Latest Electrical brain stimulation Stories
When investigators applied light-driven stimulation to nerve cells in the brains of mice that had suffered strokes several days earlier, the mice showed significantly greater recovery in motor ability than mice that had experienced strokes but whose brains weren't stimulated.
Engineers and neuroscientists at Duke University have developed a method to measure the response of an individual neuron to transcranial magnetic stimulation (TMS) of the brain.
Oxford University researchers developed a painless stimulation technique to boost math ability. The method has been shown to help give people a boost to brain function over the course of a few months, and translates to improved mathematics skills.
Despite the fact that it has been vilified by some in the past, scientists are experimenting with various types of electrical brain stimulation, hoping that some day it will not only be able to treat a wide array of disorders but also enhance a person's cognitive abilities.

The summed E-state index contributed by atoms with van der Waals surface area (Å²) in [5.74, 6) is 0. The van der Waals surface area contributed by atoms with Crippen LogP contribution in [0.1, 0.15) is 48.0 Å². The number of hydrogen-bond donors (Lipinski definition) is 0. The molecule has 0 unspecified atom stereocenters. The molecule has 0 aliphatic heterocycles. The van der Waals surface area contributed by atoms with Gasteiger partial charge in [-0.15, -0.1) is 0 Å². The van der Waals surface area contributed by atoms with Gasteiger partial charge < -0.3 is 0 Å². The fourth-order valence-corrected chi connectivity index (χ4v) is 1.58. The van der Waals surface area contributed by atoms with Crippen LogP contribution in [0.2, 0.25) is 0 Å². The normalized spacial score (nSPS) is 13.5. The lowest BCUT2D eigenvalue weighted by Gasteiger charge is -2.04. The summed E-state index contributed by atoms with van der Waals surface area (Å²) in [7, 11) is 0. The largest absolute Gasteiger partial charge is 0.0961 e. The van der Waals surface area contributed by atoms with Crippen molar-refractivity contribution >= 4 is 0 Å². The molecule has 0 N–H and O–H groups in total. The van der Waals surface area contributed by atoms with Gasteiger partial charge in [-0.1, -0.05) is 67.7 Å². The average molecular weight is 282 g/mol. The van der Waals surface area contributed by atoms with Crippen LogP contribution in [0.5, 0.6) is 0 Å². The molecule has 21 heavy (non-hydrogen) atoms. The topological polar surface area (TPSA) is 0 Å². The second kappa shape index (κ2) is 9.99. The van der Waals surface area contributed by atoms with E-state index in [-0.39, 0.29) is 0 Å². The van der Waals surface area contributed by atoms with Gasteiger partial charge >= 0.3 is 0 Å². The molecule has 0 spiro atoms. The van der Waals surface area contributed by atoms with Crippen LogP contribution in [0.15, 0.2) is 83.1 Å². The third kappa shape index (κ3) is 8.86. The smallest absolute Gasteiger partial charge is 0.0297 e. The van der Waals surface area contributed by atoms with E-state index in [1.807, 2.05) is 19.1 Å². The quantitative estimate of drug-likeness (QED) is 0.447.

Migraine pain sits at the upper end of the typical pain scale – an angry-red section often labeled “severe.”
Stroke patients who received electrical brain stimulation coupled with swallowing exercises showed greater improvement in swallowing ability than patients who did not receive this stimulation.
Study Highlight: -- Non-invasive electrical stimulation to the brain may improve swallowing ability among stroke survivors, which may help avoid life-threatening complications. DALLAS, March 24, 2011 - Stroke patients who received electrical brain stimulation coupled with swallowing exercises showed greater improvement in swallowing ability than patients who did not receive this stimulation, according to a pilot study reported in Stroke: Journal of the American Heart Association. (Logo:...
A new study from researchers at Stanford University is providing new insights into how deep-brain stimulation works to treat people who suffer from Parkinsonâ€™s disease.
Researchers in Alabama say electronic deep brain stimulation is effective in both older and younger people who have Parkinson's disease. Researchers at the University of Alabama in Birmingham spent six years studying 255 Parkinson's patients, including older patients who had previously been excluded from such research, The Birmingham (Ala.) News reported Monday. Implanting electrodes to stimulate the brain proved significant for a wide range of patients who no longer responded well to...
Study Says Deep-Brain Stimulation Has Benefits WASHINGTON, Jan.
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